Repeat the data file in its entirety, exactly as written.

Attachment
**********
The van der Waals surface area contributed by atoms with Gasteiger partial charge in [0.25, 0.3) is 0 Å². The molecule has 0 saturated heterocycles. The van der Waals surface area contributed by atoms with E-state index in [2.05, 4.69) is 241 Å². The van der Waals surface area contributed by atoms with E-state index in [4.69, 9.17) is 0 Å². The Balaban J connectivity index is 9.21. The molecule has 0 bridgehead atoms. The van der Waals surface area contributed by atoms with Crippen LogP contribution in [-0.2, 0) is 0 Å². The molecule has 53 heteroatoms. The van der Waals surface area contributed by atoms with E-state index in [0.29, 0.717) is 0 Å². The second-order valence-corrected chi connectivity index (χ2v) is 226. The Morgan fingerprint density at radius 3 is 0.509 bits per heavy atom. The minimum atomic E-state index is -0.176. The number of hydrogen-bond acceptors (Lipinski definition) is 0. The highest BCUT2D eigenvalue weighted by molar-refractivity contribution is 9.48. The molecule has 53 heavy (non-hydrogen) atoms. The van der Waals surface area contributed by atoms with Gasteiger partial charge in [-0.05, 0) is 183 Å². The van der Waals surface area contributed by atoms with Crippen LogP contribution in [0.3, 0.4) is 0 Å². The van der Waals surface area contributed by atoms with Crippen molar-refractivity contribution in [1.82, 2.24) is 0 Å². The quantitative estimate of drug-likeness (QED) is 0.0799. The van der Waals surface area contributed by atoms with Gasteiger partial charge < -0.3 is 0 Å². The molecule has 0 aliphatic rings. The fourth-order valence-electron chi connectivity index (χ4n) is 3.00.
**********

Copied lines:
The van der Waals surface area contributed by atoms with Gasteiger partial charge in [0.25, 0.3) is 0 Å². The molecule has 0 saturated heterocycles. The van der Waals surface area contributed by atoms with E-state index in [2.05, 4.69) is 241 Å². The van der Waals surface area contributed by atoms with E-state index in [4.69, 9.17) is 0 Å². The Balaban J connectivity index is 9.21. The molecule has 0 bridgehead atoms. The van der Waals surface area contributed by atoms with Crippen LogP contribution in [-0.2, 0) is 0 Å². The molecule has 53 heteroatoms. The van der Waals surface area contributed by atoms with E-state index in [0.29, 0.717) is 0 Å². The second-order valence-corrected chi connectivity index (χ2v) is 226. The Morgan fingerprint density at radius 3 is 0.509 bits per heavy atom. The minimum atomic E-state index is -0.176. The number of hydrogen-bond acceptors (Lipinski definition) is 0. The highest BCUT2D eigenvalue weighted by molar-refractivity contribution is 9.48. The molecule has 53 heavy (non-hydrogen) atoms. The van der Waals surface area contributed by atoms with Gasteiger partial charge in [-0.05, 0) is 183 Å². The van der Waals surface area contributed by atoms with Crippen LogP contribution in [0.3, 0.4) is 0 Å². The van der Waals surface area contributed by atoms with Crippen molar-refractivity contribution in [1.82, 2.24) is 0 Å². The quantitative estimate of drug-likeness (QED) is 0.0799. The van der Waals surface area contributed by atoms with Gasteiger partial charge < -0.3 is 0 Å². The molecule has 0 aliphatic rings. The fourth-order valence-electron chi connectivity index (χ4n) is 3.00.